How working as a cook helped me be a better developer

How working as a cook helped me be a better developer. This blog discusses things I've learnt as a cook, from using idle time to optimizations which made me a better developer today

How working as a cook helped me be a better developer
Photo by CA Creative / Unsplash

When I was younger, I searched (as 99% of teenagers I guess) for a summer job to get some money. I ended up working as a cook in a retirement house, in one of the best work experiences I ever had.

What started as a way to get money became a hobby, and I would put my toque on each time vacations would come (even on New Year's Eve :)) for three years.

I keep this experience in mind even years later, and I can't spend a week without mentioning it as an example. In fact, It even helped me get my new Job!

Here are some points I'd like to share with you :

Intense focus

I love the worflow you can find in kitchens. You always find yourself either working like crazy or in a 'cool' state. I have never seen any other environment with such peaks and variations in the daily workflow. This makes hours fly, and you feel like you can work for days before feeling tired.

I got addicted to this way of working and think it's really efficient as a developer. I always try to switch between states where I can burst hundreds of lines of simple code (like preparing the architecture for my core code, or designing a quick proof script for a method) and others where I can stay one hour without committing any line of code (like searching for a better architecture, or enhancing my methods' capabilities).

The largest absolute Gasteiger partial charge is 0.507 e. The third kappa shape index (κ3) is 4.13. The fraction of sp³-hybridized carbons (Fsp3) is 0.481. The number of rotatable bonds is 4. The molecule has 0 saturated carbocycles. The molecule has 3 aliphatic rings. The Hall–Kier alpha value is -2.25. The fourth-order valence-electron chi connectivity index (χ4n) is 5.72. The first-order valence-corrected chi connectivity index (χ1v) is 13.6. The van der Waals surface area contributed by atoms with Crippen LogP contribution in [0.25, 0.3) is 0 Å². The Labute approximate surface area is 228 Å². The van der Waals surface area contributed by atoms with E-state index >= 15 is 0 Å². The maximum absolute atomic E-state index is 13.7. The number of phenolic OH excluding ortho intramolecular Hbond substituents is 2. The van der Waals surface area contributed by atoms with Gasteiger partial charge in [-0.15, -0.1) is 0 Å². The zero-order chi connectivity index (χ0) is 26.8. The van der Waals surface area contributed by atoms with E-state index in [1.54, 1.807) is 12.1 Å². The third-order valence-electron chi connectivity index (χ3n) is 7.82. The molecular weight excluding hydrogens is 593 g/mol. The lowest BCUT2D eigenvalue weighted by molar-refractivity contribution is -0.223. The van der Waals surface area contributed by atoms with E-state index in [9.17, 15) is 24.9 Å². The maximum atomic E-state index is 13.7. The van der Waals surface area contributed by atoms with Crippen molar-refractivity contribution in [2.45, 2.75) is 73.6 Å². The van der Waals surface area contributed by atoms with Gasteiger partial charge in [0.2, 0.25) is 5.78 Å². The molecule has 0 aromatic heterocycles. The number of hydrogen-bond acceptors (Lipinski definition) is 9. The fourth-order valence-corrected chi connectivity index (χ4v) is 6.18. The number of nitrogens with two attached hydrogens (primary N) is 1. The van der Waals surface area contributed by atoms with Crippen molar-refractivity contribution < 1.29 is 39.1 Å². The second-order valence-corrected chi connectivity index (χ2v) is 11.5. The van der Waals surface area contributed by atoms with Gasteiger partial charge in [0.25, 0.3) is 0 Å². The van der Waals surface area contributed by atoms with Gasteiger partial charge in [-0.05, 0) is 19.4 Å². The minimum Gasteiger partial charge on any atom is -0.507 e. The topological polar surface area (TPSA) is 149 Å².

These alternate cycles have to be planned out (as you have to think which tasks to do beforehand), but they are awesome because they prevent monotony and keep you focused.

Writing a lot of code is not a hard task for a developer, while searching for a proper solution may be. Switching between low and high complexity tasks permits you to keep your brain at its top level all day.

Workflow optimization, task switching

In a factory restaurant, most of the tasks are highly repetitive. My typical workday would start with something like cutting 60 kgs of tomatoes into pieces, or peeling 45 kgs of potatoes. 200 cups of marmalade would also have to be prepared, together with 35 plates full of cheese.

Believe me or not, after several days you learn what optimization means! Morning after morning, I would search for ways to save some time and perform those tasks a bit faster. As your hand becomes surer, you also learn that it is possible to perform several tasks at the same time as long as you do not need to OPERATE them at the same time.

Converted to the dev world, my question is: What do you do during compilation time? Where is your ant script?

If you find yourself waiting for something in front of your screen, you're doing it wrong! There must be something somewhere that you can be doing.

Clean up your mess, real time!

This is one of the first things my chef taught me when I started working in his kitchen. Whatever is used to prepare food should be cleaned right away. This seems easy, but can be really life-saving when cooking. While in a rush, cleaning should NEVER be considered optional, and the "I'll do it afterwards" idea must be seen as really dangerous.

A kitchen can become a huge mess in 20 minutes, and you will soon find yourself surrounded by trash and dirty plates (if you are lucky enough not to slip on the tomato that was lying there, just waiting for your feet!).

You find yourself with 2 minutes free to help your colleague in the kitchen? Wash his dishes, you'll definitely save him some time!